Will the market get a summer of love?

By
A A A

When I think of the traditional American economy, I think of cars and housing.

Images flash through my mind of the 1950s, when huge swaths of empty land were converted into suburbs and automakers reigned as the kings of industry. They were two of the hardest-hit sectors in the last five years, and this summer is likely to mark their comeback.

My thesis is that stocks tied to housing ( homebuilders and their suppliers ) and driving ( auto makers , parts manufacturers , and oil refiners ) will all benefit in the process. We have already seen the remarkable strength of the builders.

Yes, they're up big from October, but many of these names are still reasonably priced versus their levels over the post-2009 period. Unlike most equities in the market, they have not rallied for two years straight, so now could be their time to catch up.

Another trend we've seen recently is bullishness in refiners such as Western Refining . These stocks have traditionally done well between January and July in preparation for the summer driving season. Judging by employment and consumption data, U.S. consumers will go into Memorial Day this year in their strongest position since 2006 or 2007, which is good news for refiners.

That seasonality will also benefit housing because people typically move during the spring and summer. Overall, the next few months could feel surprisingly good for the economy.

The data suggests that this is already happening: Yesterday the Federal Reserve released its quarterly Z.1 "Flow of Funds" report , which showed consumer credit shooting up at a 6.9 percent annualized pace in the fourth quarter. That was the strongest reading since 2001! It was the fifth straight quarter that consumer credit grew, and it was finally big enough to offset contraction in mortgages.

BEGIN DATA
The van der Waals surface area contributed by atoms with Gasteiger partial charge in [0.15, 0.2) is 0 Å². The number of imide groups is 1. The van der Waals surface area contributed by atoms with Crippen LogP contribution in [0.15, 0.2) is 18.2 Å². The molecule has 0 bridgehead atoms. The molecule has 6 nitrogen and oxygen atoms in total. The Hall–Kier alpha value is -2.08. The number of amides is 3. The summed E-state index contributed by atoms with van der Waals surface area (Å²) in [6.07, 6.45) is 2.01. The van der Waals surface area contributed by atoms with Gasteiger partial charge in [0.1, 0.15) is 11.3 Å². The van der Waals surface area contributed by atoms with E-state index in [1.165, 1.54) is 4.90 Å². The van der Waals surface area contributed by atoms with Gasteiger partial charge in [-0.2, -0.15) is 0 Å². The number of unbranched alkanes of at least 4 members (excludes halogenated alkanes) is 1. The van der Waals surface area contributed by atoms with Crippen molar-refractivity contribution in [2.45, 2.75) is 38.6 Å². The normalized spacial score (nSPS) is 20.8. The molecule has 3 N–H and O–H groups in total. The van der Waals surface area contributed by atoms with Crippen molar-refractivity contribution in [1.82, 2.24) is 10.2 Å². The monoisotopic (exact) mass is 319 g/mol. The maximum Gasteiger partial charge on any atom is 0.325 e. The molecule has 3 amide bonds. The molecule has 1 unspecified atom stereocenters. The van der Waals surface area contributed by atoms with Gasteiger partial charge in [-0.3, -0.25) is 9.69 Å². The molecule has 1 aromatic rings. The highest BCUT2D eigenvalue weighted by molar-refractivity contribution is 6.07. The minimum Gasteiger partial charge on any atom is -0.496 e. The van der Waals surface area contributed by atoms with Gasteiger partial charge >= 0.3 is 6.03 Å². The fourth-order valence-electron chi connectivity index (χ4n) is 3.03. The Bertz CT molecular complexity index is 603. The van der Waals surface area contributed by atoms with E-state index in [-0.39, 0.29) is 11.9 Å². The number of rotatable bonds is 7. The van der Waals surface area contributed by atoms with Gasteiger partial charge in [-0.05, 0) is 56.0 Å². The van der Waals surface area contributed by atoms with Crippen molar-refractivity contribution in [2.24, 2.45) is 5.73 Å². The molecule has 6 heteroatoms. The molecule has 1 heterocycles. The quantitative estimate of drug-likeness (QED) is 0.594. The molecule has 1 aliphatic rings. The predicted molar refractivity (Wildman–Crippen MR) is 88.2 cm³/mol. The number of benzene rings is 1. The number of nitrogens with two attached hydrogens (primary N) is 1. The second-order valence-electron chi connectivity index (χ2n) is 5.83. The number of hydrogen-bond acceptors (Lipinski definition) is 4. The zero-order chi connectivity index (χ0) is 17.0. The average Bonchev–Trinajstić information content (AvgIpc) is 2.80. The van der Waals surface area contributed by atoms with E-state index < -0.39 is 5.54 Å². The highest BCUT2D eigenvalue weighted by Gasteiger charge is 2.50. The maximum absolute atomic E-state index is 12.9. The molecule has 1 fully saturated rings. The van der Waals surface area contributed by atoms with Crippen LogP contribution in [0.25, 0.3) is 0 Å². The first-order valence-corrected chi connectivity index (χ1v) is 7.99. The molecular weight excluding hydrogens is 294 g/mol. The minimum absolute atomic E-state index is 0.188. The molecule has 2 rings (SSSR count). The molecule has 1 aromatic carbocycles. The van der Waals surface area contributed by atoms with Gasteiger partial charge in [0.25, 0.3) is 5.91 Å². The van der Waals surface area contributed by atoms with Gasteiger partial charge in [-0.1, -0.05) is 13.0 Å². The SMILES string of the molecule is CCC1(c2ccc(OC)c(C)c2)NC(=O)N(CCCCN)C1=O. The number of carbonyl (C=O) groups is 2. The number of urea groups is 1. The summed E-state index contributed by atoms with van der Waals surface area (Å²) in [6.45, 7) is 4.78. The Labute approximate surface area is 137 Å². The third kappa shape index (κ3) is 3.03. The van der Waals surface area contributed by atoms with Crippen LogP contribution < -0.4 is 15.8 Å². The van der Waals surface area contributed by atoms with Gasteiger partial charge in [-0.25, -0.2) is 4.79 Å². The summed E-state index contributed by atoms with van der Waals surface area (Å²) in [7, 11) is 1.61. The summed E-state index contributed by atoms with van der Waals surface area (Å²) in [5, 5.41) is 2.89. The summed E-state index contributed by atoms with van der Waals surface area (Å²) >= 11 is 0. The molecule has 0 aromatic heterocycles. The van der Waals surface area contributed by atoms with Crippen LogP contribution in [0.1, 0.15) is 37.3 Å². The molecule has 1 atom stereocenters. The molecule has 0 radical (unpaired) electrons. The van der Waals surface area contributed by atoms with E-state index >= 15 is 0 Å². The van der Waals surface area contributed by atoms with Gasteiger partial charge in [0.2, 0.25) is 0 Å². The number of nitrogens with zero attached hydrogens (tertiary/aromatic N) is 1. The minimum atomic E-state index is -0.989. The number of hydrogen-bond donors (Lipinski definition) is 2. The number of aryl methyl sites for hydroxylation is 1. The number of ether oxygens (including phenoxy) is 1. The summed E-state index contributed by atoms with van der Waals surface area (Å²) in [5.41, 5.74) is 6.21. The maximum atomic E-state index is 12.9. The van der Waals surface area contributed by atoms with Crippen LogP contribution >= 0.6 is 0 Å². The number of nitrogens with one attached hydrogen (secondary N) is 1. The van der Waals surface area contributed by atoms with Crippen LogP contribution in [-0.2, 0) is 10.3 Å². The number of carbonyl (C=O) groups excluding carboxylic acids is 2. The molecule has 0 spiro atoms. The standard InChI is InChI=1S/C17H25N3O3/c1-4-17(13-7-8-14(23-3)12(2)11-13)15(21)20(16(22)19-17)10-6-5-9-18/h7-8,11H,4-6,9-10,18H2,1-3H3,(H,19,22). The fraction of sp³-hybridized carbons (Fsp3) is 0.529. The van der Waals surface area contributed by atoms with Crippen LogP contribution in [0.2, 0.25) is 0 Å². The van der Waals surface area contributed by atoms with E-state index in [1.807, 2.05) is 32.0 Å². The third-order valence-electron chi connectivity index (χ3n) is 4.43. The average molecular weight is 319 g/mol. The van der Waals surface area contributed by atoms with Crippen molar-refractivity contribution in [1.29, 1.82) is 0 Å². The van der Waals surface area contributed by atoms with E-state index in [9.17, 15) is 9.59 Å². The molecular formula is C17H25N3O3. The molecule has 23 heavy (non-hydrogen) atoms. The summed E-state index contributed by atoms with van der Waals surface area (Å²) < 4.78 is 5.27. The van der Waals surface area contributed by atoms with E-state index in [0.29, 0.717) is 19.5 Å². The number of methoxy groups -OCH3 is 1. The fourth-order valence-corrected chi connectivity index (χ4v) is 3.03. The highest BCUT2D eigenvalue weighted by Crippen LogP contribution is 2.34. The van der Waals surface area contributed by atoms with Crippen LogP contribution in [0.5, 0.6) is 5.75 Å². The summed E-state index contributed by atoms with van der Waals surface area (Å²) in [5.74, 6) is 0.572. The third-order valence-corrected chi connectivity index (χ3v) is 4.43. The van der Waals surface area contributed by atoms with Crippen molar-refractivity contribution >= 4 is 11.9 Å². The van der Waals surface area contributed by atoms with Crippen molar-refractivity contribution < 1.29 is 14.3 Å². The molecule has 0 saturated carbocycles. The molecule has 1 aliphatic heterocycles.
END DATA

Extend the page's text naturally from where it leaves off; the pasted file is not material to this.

Now I know that "debt is bad" and "this is how we got into trouble in the first place." But these things go in cycles, and we've just finished a nasty deleveraging process. Banks have also been loosening credit standards at the same time that loan demand is climbing, according to the Fed's Senior Loan Officer Survey . Put all those pieces together, and the leveraging cycle is now going in the right direction.

Another consideration is that vehicles need to be replaced, with an average age of about 10.5 years in 2010. That's up from about 9 years back in 1999, according to the National Automotive Dealers Association . Not surprisingly, auto dealers have been quietly adding workers in recent months, according to the Labor Department .

This is one way that the current period differs from the 1950s: Back then, railroads had entered a long period of stagnation and decline because of trucks. Now, thanks to containerization and high fuel prices, trains are working their way back into the economy. The train-supply industry , which consists of about six companies, has one of the strongest growth profiles anywhere.

But we've been hurting for a long time, overall. This summer could be the first in many years when things start getting back to normal in America.

(A version of this article appeared in optionMONSTER's What's the Trade? newsletter of March 9.)



The views and opinions expressed herein are the views and opinions of the author and do not necessarily reflect those of The NASDAQ OMX Group, Inc.

Copyright © 2010 OptionMonster® Holdings, Inc. All Rights Reserved.


This article appears in: Investing , Options

Referenced Stocks: OIH , WNR , XHB

optionMONSTER

optionMONSTER

More from optionMONSTER:

Related Videos

Budgeting for Baby
Budgeting for Baby                  
A Home to Retire In
A Home to Retire In                 

Stocks

Referenced

Most Active by Volume

112,007,213
  • $14.79 ▼ 2.12%
79,492,830
  • $17.05 ▲ 0.24%
63,236,947
  • $56.63 ▲ 7.54%
55,553,482
  • $3.41 ▼ 3.94%
53,662,885
  • $14.19 ▼ 3.47%
52,606,858
  • $100.75 ▲ 0.64%
39,074,810
  • $4.84 ▼ 2.22%
38,681,912
  • $25.62 ▲ 0.79%
As of 9/30/2014, 04:15 PM

Find a Credit Card

Select a credit card product by:
Select an offer:
Search
Data Provided by BankRate.com